Florida county plans for rising seas and the flooding that will follow – Developers, climate-change naysayers promote conspiracy theoryPosted by Jim at Thursday, September 20, 2012
By Brittany Wallman
13 September 2012
(Sun Sentinel) – By 2060, residents of the posh Las Olas Boulevard community in Fort Lauderdale could find seawater lapping at their doors. Parts of Hollywood, Hallandale Beach and Dania Beach also could be wading in water at high tide, county officials warn.
Agreeing that Broward County is at risk of flooding, sewer failure and contamination of drinking water because of climate change and an accompanying rise in sea level, commissioners moved Tuesday in a new direction for this coastal county — with climate change planning.
Sea level here has risen 8 to 10 inches in the past 100 years, Broward County Natural Resources Planning Director Jennifer Jurado said. But it's expected to rise faster — 9 to 24 inches — in the next 50 years.
Broward's undulating surface ranges from lows of 3 to 4 feet above sea level around Las Olas to highs of about 30 feet at Davie's Pine Island Ridge. That puts some neighborhoods at risk if waters keep rising.
The idea behind the planning blueprint is that the rise in sea level should impact decisions about what's built here and how, from sewers to sidewalks to seawalls. It also lays out ways to stave off climate change, setting priorities like reducing greenhouse gas emissions, promoting energy efficient buildings and transportation, promoting "green'' jobs, and a lot more.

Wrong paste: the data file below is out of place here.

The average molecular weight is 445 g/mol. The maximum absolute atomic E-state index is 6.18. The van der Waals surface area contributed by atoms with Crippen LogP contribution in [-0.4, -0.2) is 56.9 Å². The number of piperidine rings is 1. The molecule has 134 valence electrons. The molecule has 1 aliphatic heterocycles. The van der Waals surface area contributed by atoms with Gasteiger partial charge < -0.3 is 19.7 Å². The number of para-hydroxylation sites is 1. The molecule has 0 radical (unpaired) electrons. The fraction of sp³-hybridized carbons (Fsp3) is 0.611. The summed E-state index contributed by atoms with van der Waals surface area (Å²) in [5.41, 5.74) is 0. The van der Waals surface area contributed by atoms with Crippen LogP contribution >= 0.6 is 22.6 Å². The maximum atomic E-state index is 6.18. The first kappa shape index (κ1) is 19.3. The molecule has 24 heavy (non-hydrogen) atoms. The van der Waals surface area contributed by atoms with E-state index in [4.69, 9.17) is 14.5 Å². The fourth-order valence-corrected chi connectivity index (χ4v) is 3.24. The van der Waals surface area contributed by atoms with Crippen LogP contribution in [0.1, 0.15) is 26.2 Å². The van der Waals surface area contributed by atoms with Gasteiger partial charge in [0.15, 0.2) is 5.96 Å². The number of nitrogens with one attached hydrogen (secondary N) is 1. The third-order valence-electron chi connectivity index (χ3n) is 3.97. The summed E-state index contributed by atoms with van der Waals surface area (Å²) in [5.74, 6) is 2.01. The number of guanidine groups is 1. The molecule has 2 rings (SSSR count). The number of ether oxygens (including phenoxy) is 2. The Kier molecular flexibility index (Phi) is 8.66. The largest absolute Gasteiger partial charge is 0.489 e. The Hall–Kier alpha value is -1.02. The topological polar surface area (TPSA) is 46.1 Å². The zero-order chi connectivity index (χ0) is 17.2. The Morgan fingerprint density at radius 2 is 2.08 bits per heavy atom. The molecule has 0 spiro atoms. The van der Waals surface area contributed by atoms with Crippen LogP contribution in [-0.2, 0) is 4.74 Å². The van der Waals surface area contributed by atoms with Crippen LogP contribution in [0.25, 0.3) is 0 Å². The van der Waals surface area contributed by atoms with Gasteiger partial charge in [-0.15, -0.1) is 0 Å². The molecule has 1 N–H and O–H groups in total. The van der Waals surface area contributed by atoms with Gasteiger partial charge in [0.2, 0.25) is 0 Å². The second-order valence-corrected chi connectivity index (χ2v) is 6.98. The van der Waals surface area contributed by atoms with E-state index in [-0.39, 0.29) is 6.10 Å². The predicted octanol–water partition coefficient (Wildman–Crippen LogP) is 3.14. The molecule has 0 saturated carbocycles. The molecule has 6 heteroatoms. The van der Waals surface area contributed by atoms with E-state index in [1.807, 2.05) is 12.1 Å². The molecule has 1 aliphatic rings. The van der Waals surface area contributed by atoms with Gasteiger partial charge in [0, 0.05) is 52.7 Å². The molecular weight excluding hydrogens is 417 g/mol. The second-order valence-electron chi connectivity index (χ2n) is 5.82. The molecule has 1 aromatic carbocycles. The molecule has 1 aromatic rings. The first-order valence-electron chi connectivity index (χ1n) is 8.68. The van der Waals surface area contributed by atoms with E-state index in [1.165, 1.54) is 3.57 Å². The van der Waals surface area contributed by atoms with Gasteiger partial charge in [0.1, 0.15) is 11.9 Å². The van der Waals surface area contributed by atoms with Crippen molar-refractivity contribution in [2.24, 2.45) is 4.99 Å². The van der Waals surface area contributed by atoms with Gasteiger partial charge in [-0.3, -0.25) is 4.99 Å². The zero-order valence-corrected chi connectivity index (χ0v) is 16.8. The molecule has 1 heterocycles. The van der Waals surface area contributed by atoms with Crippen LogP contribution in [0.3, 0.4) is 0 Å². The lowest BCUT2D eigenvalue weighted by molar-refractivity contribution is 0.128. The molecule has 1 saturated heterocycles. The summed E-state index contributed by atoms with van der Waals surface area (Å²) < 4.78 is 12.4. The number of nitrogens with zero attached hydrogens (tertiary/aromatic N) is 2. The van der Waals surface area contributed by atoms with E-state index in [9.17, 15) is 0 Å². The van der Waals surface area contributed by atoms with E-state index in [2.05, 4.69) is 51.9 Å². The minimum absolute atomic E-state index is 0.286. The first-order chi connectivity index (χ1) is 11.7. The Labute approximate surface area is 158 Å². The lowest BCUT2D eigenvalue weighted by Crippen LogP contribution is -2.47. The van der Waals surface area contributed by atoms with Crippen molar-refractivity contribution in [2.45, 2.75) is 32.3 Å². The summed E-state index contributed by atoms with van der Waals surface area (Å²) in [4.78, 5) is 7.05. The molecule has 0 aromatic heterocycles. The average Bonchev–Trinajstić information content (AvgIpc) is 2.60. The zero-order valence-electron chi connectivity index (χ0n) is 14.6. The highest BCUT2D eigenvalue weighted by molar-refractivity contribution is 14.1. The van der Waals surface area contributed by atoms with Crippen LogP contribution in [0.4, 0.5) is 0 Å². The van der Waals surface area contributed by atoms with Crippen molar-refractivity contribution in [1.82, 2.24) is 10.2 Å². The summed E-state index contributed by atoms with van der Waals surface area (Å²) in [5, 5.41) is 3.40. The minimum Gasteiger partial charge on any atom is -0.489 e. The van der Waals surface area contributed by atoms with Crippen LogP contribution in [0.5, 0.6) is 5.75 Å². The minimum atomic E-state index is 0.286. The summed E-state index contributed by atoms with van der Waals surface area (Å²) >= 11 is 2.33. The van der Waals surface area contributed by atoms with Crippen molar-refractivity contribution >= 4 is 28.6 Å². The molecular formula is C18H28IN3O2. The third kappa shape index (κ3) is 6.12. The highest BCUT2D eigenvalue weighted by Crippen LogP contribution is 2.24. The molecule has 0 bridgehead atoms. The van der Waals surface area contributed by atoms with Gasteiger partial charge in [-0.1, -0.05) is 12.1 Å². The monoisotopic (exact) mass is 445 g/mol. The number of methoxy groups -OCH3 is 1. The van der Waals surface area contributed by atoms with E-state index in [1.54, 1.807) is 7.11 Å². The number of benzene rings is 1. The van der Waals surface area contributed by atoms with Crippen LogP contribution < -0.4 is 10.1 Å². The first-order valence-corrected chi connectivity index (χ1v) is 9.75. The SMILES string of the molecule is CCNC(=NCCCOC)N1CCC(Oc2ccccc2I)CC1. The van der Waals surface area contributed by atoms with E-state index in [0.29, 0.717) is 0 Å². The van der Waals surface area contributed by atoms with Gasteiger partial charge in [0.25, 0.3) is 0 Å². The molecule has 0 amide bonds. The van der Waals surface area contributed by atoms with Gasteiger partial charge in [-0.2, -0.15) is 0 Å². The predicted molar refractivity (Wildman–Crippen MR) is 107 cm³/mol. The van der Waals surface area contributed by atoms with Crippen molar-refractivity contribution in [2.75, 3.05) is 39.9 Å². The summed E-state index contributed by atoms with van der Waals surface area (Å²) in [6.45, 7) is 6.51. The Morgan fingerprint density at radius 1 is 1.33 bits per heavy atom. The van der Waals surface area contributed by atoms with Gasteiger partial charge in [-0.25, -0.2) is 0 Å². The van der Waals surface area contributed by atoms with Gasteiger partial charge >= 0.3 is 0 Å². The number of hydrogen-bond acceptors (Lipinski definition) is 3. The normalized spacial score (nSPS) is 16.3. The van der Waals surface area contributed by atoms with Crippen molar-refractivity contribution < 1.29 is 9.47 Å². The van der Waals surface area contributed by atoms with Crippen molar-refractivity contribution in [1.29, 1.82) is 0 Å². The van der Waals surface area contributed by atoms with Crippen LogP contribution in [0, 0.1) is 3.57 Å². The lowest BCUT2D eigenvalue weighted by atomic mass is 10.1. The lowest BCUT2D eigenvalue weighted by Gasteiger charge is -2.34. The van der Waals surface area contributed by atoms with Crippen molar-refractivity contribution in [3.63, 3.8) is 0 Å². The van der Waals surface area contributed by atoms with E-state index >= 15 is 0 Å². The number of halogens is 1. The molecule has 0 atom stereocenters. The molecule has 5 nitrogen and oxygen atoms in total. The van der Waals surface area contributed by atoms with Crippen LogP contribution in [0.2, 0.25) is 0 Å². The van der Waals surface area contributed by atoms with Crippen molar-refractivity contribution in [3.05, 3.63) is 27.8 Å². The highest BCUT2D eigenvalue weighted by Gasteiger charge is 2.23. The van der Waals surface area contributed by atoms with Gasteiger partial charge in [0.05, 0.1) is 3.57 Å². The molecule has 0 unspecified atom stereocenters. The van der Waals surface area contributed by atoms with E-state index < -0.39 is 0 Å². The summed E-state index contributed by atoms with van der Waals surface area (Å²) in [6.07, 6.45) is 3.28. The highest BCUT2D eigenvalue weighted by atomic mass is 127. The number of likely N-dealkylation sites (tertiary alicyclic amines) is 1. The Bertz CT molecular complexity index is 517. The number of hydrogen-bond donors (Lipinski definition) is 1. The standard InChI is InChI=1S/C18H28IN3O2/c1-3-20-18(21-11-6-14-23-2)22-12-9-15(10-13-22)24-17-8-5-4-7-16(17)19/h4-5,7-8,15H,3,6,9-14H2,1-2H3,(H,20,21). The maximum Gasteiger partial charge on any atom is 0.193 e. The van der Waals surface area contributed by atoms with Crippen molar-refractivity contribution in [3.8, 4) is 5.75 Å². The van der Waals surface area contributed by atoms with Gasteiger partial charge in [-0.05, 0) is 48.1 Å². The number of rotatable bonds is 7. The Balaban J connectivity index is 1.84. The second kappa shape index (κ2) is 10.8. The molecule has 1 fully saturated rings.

Prominent national and international scientific organizations — including the National Academy of Sciences, the American Meteorological Society, American Geophysical Union, American Association for the Advancement of Science and World Meteorological Organization — have endorsed climate change as a real phenomenon and one caused primarily by human activities.
And yet the controversy surrounding climate change was readily apparent Tuesday, as some residents cried out that the county was being lured into a United Nations scheme for world domination, and the building industry urged caution and delay.
“Global warming is a hoax and we should not get involved in it,” Scott McNees told commissioners. "It's a very expensive mistake and would bring in a form of totalitarianism that we should not have.''
“What are we sacrificing to achieve this, and at what cost?” asked Henk Koornstra, former deputy director of the county's traffic engineering department.
William Beaver said commissioners were smirking, and he called it “disgusting.”
“This is something that the United Nations is trying to come in and take us over,” Beaver told commissioners, "and you don't give a damn.''
Broward Commissioner Stacy Ritter told the world domination theorists that they were listening too much to conservative pundit and radio host Glenn Beck, formerly of FOX News, who advanced the notion that a U.N. document about sustainable development, Agenda 21, is in fact a "socialist-created, redistribution-of-wealth, globalist scheme disguised really poorly as environmental crusades.”
“You want to talk about a national takeover?” Ritter asked Tuesday. “This is an organized plan by people on the far right to come to communities which promote sustainability, to try to raise some red flag about Agenda 21 and the U.N. taking over the U.S. I just don't believe it.” […]